New Gel Could Make Alcohol Less Harmful

Researchers have developed a protein-based gel that breaks down alcohol in the gastrointestinal tract, reducing its harmful effects.

Scientists now agree that there is no safe amount of alcohol, while its regular consumption can cause liver disease, inflammation of the gastrointestinal tract, and cancer. Around three million people die every year from excessive alcohol consumption, according to the World Health Organization.

Despite the detrimental effects it can have on health, alcohol is widely consumed — 62% of American adults drink alcoholic beverages, a Gallup survey shows.

A new whey protein-based gel that breaks down alcohol in the gastrointestinal tract, developed by ETH Zurich researchers, may soon be used to mitigate harmful alcohol’s effects.

A trial recently published in Nature Nanotechnology tested the gel in mice: some were given alcohol just once, and some received alcohol regularly for ten days.

The gel converted alcohol quickly into acetic acid before it entered the bloodstream, where it would typically develop its intoxicating and harmful effects.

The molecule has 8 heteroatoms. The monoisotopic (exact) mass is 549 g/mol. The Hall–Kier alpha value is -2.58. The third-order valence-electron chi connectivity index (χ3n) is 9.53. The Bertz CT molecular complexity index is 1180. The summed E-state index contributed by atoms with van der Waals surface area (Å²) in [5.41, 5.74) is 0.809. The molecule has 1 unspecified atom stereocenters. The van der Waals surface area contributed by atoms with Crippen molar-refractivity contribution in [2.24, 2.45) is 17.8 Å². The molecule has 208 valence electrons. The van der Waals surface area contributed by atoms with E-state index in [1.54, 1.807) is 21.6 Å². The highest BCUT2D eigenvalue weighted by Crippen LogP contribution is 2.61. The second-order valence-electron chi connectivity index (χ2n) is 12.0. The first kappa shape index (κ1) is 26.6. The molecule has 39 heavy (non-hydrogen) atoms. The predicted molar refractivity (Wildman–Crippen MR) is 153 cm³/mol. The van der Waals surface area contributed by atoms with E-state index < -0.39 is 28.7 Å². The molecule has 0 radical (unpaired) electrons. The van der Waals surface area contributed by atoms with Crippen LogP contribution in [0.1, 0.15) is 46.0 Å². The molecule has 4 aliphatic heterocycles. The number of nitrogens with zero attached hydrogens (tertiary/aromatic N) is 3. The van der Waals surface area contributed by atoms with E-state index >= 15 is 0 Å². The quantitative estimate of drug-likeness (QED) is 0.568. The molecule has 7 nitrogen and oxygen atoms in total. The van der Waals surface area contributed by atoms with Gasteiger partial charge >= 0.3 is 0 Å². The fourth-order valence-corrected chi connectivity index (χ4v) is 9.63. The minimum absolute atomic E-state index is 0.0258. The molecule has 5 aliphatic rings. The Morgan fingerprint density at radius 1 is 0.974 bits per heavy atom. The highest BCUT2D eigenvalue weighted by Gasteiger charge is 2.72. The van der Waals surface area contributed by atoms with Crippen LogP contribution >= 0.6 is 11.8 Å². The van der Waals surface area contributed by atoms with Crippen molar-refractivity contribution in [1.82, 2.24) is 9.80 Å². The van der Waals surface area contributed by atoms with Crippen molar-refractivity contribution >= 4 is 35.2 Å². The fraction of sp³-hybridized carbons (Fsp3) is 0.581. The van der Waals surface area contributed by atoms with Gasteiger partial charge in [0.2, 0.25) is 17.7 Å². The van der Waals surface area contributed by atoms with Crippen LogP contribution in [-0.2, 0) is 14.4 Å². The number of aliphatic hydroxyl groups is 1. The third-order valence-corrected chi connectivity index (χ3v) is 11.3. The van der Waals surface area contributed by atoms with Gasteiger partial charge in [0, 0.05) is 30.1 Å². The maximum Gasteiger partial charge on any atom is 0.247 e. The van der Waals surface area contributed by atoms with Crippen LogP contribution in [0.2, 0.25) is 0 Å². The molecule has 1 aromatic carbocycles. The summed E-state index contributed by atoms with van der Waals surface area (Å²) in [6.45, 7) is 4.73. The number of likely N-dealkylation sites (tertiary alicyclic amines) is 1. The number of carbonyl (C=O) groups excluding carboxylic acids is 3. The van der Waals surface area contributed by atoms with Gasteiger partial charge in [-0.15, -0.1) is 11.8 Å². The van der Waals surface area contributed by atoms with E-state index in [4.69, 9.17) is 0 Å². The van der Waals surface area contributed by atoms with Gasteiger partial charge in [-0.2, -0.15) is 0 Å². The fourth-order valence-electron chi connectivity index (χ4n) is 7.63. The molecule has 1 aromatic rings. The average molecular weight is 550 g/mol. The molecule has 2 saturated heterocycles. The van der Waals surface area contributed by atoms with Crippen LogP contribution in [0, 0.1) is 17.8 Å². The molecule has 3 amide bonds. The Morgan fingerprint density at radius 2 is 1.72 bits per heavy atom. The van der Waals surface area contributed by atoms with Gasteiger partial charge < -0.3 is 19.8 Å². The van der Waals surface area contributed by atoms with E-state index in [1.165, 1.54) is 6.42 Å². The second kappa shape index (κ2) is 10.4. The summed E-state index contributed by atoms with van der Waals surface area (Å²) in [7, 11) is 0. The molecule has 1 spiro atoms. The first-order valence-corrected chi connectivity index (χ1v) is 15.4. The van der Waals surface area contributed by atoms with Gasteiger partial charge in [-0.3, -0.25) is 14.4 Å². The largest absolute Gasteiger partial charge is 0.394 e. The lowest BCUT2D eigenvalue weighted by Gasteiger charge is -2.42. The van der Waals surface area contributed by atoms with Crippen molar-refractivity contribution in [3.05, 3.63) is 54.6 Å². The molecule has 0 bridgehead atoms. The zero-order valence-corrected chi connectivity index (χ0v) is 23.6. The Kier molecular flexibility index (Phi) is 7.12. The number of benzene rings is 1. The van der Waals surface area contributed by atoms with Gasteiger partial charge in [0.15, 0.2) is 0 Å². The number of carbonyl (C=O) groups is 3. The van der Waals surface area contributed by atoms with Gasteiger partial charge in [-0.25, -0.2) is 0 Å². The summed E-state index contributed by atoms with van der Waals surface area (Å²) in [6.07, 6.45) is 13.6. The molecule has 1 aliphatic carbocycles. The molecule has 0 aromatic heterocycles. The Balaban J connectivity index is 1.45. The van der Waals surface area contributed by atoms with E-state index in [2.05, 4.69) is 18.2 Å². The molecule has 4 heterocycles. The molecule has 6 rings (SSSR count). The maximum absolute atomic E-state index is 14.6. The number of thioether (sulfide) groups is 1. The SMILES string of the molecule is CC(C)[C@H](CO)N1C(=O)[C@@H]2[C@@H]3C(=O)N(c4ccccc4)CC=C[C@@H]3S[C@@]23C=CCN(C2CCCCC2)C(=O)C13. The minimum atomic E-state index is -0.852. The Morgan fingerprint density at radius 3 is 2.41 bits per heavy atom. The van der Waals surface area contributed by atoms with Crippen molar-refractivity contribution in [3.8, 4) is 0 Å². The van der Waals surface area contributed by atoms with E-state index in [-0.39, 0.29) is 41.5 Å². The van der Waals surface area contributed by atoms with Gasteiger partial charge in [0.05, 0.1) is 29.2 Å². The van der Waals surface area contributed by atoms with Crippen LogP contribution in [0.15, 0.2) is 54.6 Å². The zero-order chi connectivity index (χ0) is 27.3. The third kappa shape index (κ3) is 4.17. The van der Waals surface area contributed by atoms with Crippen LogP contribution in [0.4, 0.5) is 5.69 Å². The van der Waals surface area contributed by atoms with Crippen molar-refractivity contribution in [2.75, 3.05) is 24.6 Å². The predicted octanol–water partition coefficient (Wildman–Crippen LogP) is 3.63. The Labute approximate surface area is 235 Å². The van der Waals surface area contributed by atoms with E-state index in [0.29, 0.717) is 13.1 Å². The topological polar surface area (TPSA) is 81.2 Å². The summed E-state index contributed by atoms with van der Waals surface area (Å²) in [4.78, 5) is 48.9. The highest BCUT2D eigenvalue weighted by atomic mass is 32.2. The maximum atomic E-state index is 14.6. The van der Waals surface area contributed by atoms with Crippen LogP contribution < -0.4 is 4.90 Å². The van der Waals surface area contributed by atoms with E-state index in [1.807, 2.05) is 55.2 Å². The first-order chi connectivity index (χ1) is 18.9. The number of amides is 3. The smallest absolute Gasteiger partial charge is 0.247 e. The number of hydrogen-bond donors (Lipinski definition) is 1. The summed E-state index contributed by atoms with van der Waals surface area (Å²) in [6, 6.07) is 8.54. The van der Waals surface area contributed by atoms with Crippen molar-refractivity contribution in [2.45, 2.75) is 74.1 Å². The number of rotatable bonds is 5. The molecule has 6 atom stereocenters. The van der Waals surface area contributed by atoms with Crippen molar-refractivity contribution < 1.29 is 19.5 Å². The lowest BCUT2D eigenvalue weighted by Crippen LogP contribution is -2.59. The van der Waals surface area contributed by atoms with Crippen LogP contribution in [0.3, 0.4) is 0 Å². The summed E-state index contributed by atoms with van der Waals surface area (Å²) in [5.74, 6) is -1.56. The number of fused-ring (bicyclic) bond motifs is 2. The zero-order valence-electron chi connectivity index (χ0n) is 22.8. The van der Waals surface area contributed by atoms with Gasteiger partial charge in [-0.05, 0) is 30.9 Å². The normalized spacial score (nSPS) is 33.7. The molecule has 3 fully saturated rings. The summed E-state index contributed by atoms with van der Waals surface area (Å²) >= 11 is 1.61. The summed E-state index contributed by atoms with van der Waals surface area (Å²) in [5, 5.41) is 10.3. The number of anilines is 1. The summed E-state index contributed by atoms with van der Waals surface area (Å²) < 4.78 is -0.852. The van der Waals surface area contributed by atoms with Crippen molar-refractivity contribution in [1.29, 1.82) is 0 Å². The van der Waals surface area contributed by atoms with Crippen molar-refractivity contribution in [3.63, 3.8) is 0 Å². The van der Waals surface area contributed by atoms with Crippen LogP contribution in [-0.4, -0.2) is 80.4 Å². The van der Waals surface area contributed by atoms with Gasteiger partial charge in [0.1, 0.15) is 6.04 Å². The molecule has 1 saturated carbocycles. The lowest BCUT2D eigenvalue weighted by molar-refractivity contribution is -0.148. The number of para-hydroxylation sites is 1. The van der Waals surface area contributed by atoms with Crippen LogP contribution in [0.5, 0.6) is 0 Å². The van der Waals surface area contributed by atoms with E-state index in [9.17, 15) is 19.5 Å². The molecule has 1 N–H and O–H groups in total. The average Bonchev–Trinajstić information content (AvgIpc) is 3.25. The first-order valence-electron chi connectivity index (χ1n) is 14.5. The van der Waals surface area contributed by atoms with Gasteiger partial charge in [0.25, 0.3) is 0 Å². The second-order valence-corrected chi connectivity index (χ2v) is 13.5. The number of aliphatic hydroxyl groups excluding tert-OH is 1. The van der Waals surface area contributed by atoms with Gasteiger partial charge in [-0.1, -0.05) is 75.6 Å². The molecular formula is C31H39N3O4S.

Thirty minutes after the single dose of alcohol, the application of the gel reduced the alcohol level in the mice by 40%. Five hours after alcohol intake, their blood alcohol level had decreased by as much as 56% compared to the control group.

Mice who received the gel accumulated less harmful acetaldehyde, which is responsible for many health problems caused by excessive drinking. Moreover, they exhibited significantly reduced stress reactions in their livers.

In the mice that were given alcohol for ten days, the gel not only lowered alcohol levels but also provided a lasting therapeutic effect: they experienced significantly less weight loss, less liver damage, better fat metabolism in the liver, and better blood values.

Moreover, the gel reduced the damage of alcohol on other organs, such as the spleen or the intestine.

“The gel shifts the breakdown of alcohol from the liver to the digestive tract. In contrast to when alcohol is metabolized in the liver, no harmful acetaldehyde is produced as an intermediate product,” Professor Raffaele Mezzenga from the Laboratory of Food & Soft Materials at ETH Zurich said in a statement.

Several clinical trials are required before the gel can be approved for human use. Meanwhile, avoid drinking alcohol or reducing its intake to the minimum — take a look at mocktail ideas that may help to resist temptations.


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